Five friends who were basketball team mates at the age of 12, reunite to honour the passing of their childhood basketball coach. With their wives and kids in tow, they spend the Fourth of July holiday weekend at the lakehouse where they celebrated their championship all those years ago.
Review by Louise Keller:
Puerile humour and slapstick is the language of Adam Sandler's lowbrow comedy in which bad taste, cheap laughs and predictability pass batons. Did you hear about the person who slipped on the banana skin? Well, in this case, it's more about did you see who was slapped by the dehydrated banana. (In case you're interested, it is Rob Schneider.) There's a face falling in a cream cake, an arrow that finds a passing foot, umpteen breast feeding jokes, toupee gags, age jokes and men who look as though they are swallowing flies with mouths ajar watching leggy, shapely babes. Everything is offensive - in an innocent kind of way - and judging by the continual stream of laughter at the screening, there is a market for this asinine film that is basically as harmless as it is moronic.
I don't mind lowbrow as long as there is a bit of wit or fun in the proceedings; for my money, there's neither here, but there is no accounting for tastes. The film's main appeal is the obvious camaraderie when you put five real-life friends together on screen and fabricated nonsense that follows. Sandler wrote the script with Saturday Night Live writer Fred Wolf and to be fair, it does look as though everyone is having fun. The pretext of putting together old school buddies with the families they had never met is fine, although director Dennis Dugan (who directed Sandler in You Don't Mess With the Zohan, another underwhelming comedy) lacks finesse. He never manages to set the tone on any level that is credible, which means that there is never anything at stake. The funeral scene in which Rob Schneider sings Ave Maria irreverently during the service is anything but funny.
Sandler basically plays himself in the guise of a successful Hollywood agent with a gorgeous, fashion designer wife (Salma Hayek, looking fabulous) and brat kids who have everything, including a Chinese nanny Rita (Di Quon, sweet), who is instructed to say she is an exchange student. His pals (Kevin James, Chris Rock, David Spade and Rob Schneider) play his pals and each of their families (or quirks) are milked for all they're worth. Especially James' onscreen wife (Maria Bellow) who is still breast feeding their 4 year old son.
I did laugh at Schneider's obvious 'Elvis toupee' flapping in the breeze and his onscreen older wife Gloria (Joyce Van Patten, terrific), who is a bit of a nature-lover. Ebony Jo-Ann as Mama Ronzoni is good value as the larger-than-life black mama about whom bunion jokes and farts fly far more readily than an unfortunate Steve Buscemi, whose screen moments are, well, unfortunate. Chris Rock is thrown away (his pregnant onscreen wife Maya Rudolph gets more comedic opportunities) and David Spade (as the only bachelor) spends the night in a cupboard with an attractive labradoodle that sounds like a turkey. Yes, the film's a turkey, but there is obviously a market for it.
Review by Andrew L. Urban:
Fart jokes, pratfalls involving flat-face into cow pats and cream cakes, breast feeding gags, hot babes in scanty panties and a dozen versions of slipping on a banana peel make up much of the comedic material on which Team Adam Sandler rely for the laughs. If I had you at 'fart jokes' you're the target market and while I love a good fart joke myself, I'm less excited by lame ones. But above all, I love a good story, no matter how juvenile the dressing. Grown Ups elicits groans from me mostly because there's no story. Instead, there is a thin and unoriginal premise which provides the skeleton for the alleged comedy.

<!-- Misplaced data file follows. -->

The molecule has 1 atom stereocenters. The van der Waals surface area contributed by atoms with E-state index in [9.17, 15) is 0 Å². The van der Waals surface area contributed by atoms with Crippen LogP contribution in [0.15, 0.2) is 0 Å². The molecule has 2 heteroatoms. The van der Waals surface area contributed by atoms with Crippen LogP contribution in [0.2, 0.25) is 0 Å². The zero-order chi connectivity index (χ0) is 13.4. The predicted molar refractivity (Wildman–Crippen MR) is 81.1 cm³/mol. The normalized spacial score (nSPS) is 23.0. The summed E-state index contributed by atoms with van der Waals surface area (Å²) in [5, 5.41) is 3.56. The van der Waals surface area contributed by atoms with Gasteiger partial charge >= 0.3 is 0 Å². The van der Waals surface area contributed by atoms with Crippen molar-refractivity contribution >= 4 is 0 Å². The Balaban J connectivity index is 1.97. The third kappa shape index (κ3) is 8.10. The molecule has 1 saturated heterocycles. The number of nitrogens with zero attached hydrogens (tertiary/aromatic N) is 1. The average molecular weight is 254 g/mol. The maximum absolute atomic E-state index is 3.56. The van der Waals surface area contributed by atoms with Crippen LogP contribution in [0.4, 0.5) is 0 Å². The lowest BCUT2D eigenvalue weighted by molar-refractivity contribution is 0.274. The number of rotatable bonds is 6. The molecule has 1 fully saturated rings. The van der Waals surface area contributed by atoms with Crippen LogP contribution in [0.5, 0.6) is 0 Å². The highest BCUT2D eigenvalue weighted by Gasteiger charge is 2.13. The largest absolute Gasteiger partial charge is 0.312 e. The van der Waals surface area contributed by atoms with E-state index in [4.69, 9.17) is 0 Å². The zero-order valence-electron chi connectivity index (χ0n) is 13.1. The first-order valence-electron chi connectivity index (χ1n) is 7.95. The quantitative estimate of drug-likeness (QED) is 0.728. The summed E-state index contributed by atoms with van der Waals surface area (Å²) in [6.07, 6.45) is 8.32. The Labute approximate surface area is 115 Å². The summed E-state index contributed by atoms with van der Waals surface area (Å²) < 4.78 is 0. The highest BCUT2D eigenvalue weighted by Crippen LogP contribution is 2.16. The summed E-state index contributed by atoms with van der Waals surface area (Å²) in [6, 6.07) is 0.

There are laughs to be had, but the less demanding you are the more you'll chuckle. Inherent in the comedic concept is the notion that these five friends re-visit their childhood - with varying degrees of satisfaction. The title is intended as ironic comment on how their behaviour is far from grown up. Hmmm, hilarious.
We meet them on the basketball court where they fluke their championship and give their coach his moment in the sun. Jumping 30 years, we rejoin them - and they team up again supposedly never having met up since that day - all wearing the baggage of adulthood. Most have partners, and all have problems, although not much exploration of those here.
What little reality seeps into the film is quickly squashed and we're encouraged to enjoy them poking fun at each other and having a childish time. It's the kind of humour you find at school, where being different is a total embarrassment. This would all work if there was a point to it, but I can't find it.
Even so, watching the performances helps to pass the time: Adam Sandler is his shambling good natured self, irritatingly able to be sincere in the same moment as he's being devious. Salma Hayek as his wife is a gorgeous breath of fresh air, and Maya Rudolph as Kurt's (Chris Rock) pregnant wife Sally is wonderfully real. Roy Schneider plays a freakish Rob, whose interest in older women is played to the hilt in a running gag that inevitably ends in a schmaltzy scene, to make up for her being the butt of so many bad jokes.
Published first in the Sun-Herald
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GROWN UPS (PG)
CAST: Adam Sandler, Kevin James, Chris Rock, David Spade, Rob Schneider, Salma Hayek, Maria Bello, Maya Rudolph, Steve Buscemi
PRODUCER: Adam Sandler, Jack Giarraputo
DIRECTOR: Dennis Dugan
SCRIPT: Adam Sandler, Fred Wolf
CINEMATOGRAPHER: Theo van de Sande
EDITOR: Tom Costain
MUSIC: Rupert Gregson-Williams
PRODUCTION DESIGN: Perry Andelin Blake
RUNNING TIME: 100 minutes
AUSTRALIAN DISTRIBUTOR: Sony
AUSTRALIAN RELEASE: June 24, 2010